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Kealakekua Bay B&BKealakekua Bay B&BKealakekua Bay B&B


Luana Inn
82-5856 Napo'opo'o Rd, Captain Cook, Big Island, Hawaii
1 808 328-2612
info@luanainn.com

http://www.luanainn.com/

Luana Inn

Luana InnLuana Inn is a gay friendly B&B a little higher up the slope from Kealakekua B&B, with a fantastic view - a green, lush slope leading down to the gorgeous blue pacific ocean. Luana is blessed with several things beyond the wonderful view: it was built as a bed and breakfast by the original owners, who sold the property to the new innkeepers just before completion. It's brand new, having opened in the last year, so everything feels fresh. And the innkeepers are wonderful folks.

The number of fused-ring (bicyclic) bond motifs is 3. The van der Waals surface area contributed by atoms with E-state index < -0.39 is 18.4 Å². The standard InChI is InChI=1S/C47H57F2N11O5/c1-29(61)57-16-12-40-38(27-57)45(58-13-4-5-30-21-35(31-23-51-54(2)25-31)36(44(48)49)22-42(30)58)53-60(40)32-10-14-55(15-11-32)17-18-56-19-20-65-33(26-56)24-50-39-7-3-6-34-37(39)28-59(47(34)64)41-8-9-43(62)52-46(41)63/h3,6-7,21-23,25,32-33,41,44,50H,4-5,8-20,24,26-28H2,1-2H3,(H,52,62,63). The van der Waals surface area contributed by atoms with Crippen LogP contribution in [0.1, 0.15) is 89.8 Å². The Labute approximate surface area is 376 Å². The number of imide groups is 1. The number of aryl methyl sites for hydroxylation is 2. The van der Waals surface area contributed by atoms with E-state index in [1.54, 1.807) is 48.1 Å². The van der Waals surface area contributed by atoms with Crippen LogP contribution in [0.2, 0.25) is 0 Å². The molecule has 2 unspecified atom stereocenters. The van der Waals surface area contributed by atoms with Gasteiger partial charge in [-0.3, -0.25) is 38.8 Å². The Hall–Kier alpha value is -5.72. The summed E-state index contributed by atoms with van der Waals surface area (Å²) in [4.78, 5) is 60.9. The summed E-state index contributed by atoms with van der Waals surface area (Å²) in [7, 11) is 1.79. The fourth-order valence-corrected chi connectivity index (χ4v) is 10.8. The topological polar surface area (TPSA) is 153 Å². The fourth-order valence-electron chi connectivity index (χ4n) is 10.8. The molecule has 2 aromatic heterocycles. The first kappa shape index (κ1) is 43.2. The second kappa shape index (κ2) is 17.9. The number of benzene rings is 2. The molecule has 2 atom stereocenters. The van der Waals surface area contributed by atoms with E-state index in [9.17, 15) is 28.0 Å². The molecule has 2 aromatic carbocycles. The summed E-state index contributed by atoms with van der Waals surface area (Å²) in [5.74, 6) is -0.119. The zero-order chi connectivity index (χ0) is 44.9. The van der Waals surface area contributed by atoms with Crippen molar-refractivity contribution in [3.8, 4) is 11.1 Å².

Ken and Erin welcomed us warmly into their inn - as a couple, they're young, dynamic, and enthused about their new lives as innkeepers. They have their own suite on-property, so they're always availabe for guest needs. And they've created a warm, friendly environment at Luana Inn, with an upscale, elegant feel and simple, zen-like furnishings. It features wifi throughout the property, and a/c in every room.

The B&B sits on 1.5 acres, with several rooms in the main house and a smaller cottage at the back with several additional rooms. The great room features a two story ceiling, and is a welcoming place to hang out, read, listen to music, or play a board game wth your friends, family or partner. There's a washer and drier for guest use - handy for longer visits. And there's a pool and hot tub here overlooking the ocean, as well as a beautiful koi pond and waterfall with some of the largest koi we've ever seen. You can also walk from here down to Napo'opo'o Beach, where you'll often find dolphins swiming in the bay.